FIGS. 5a to 5c show a number of embodiments of the optical signalling device according to the invention. 5a shows an article of clothing in the form of a baseball cap 16 with integrated light-emitting diodes 5. The entire electronic system, the voltage supply and the receiving device required for the reception of the remote control signals (receiving antenna with high frequency transmission or photodiode with optical transmission) are integrated in the baseball cap. In dependence on the remote control method used, the cap contains a receiving antenna, a photodiode or a microphone. The light-emitting diodes 5 are activated by the control signals received. The embodiments shown in FIG. 5b are illuminating rods consisting of the light sources and a handle 17 which contains the electronic system, the voltage supply and the reception circuit. In the right-hand illustration use is made of optical fibers 18, which are coupled to the active illuminating elements in the handle and transmit the light to the end of the fibers. In the left-hand embodiment the light sources are integrated in a plastics member 19. The illuminating rods are activated and particular sequences of illumination are passed via a remote control pulse. In FIG. 5c the optical signalling device is placed on or integrated in a sweatshirt 20. The active light sources are arranged in the form of a matrix 21. In dependence on the number, arrangement and colour of the light sources of the matrix 21 it is possible to display letters, text or graphics such as, for example, the goal keeper and the state of play at a football match. The necessary information for the correct operation of individual illuminating elements is transmitted together with the remote control signal. The necessary electronic system, voltage supply and reception device is also integrated in the sweatshirt.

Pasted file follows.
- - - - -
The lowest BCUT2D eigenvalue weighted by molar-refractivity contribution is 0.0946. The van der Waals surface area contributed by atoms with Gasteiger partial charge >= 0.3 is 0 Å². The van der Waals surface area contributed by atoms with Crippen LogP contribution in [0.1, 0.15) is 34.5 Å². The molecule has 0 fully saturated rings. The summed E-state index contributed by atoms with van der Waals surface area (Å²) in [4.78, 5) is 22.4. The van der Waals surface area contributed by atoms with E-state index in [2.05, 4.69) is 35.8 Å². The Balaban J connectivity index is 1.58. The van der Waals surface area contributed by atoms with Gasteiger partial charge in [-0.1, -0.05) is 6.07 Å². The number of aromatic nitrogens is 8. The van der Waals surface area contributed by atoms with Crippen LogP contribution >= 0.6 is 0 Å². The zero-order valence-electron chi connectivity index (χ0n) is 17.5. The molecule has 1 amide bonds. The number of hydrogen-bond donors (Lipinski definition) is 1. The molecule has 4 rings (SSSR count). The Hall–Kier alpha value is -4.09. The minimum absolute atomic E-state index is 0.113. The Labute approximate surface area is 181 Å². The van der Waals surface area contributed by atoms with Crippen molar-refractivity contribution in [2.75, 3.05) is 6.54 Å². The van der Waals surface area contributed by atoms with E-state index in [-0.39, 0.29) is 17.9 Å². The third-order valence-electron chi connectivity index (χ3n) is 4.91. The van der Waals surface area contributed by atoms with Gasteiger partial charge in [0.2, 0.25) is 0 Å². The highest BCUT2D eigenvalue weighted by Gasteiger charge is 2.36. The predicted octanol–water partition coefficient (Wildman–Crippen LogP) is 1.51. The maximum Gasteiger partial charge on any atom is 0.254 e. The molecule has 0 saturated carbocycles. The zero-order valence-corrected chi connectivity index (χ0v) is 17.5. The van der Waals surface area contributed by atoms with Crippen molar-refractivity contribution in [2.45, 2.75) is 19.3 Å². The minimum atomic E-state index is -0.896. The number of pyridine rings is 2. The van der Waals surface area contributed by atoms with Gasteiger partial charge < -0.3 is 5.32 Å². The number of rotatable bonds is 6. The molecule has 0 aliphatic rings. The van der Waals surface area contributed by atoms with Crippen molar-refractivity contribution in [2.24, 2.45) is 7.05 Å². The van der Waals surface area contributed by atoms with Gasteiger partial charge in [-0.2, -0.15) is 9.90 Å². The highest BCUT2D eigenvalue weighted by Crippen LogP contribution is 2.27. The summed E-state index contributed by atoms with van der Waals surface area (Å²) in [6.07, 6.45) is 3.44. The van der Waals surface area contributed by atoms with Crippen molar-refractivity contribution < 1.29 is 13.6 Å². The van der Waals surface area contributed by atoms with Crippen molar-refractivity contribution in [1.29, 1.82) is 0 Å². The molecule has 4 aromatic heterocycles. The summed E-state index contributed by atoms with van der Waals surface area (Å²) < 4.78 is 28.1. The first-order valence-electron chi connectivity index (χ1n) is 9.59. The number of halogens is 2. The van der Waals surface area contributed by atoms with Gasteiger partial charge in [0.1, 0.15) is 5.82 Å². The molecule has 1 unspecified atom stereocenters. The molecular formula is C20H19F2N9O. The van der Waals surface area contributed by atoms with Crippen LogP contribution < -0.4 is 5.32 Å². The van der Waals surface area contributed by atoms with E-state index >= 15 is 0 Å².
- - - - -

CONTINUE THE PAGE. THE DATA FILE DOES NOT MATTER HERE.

Embodiments of the invention are not limited to the examples illustrated. The device according to the invention can also have a velcro closure and be placed on any article of clothing.
The possible uses of the signalling device according to the invention are versatile and not limited to the exemplary embodiments described. However, heavilyattended (mass) events, such as sporting events or concerts are to be preferred. For greater optical effect, use is preferably in dark rooms for an evening darkness. For example, if a goal is scored at a football match, the colors of the scoring club light up simultaneously and cyclically on all the fans equipped with such an optical signalling device, thus encouraging the team in question. Without the use of wires, for example, the state of play at a football match can also be transmitted to and displayed on the clothing of the spectators. Existing public illuminating matrixes can also be used for displaying small advertising texts or company logos. At concerts also this device can be used to express the audience's enthusiasm.
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|U.S. Classification||362/800, 362/106, 362/103|
|International Classification||A41D1/00, G09F23/04, A42B1/04, G08B5/36, G09F13/00, G09F13/16, A41D27/08, A42B3/04, G09F13/28, A41D13/00, A42B1/24, G09F13/20, G09F13/30, G09F21/02|
|Cooperative Classification||A42B1/244, G09F21/02, A41D27/085, A42B1/242|
|European Classification||G09F21/02, A41D27/08B, A42B1/24B|
|Jun 1, 2000||AS||Assignment|
Owner name: FDI FINANZDIENSTLEISTUNGSINSTITUT AKTIENGESELLSCHA
Free format text: ASSIGNMENT OF ASSIGNORS INTEREST;ASSIGNOR:KOCZI, WOLFGANG;REEL/FRAME:010871/0098
Effective date: 19991130
|Jan 7, 2003||FPAY||Fee payment|
Year of fee payment: 4
|Jan 29, 2003||REMI||Maintenance fee reminder mailed|
|Jan 11, 2007||FPAY||Fee payment|
Year of fee payment: 8
|Feb 14, 2011||REMI||Maintenance fee reminder mailed|
|Jul 13, 2011||LAPS||Lapse for failure to pay maintenance fees|
|Aug 30, 2011||FP||Expired due to failure to pay maintenance fee|
Effective date: 20110713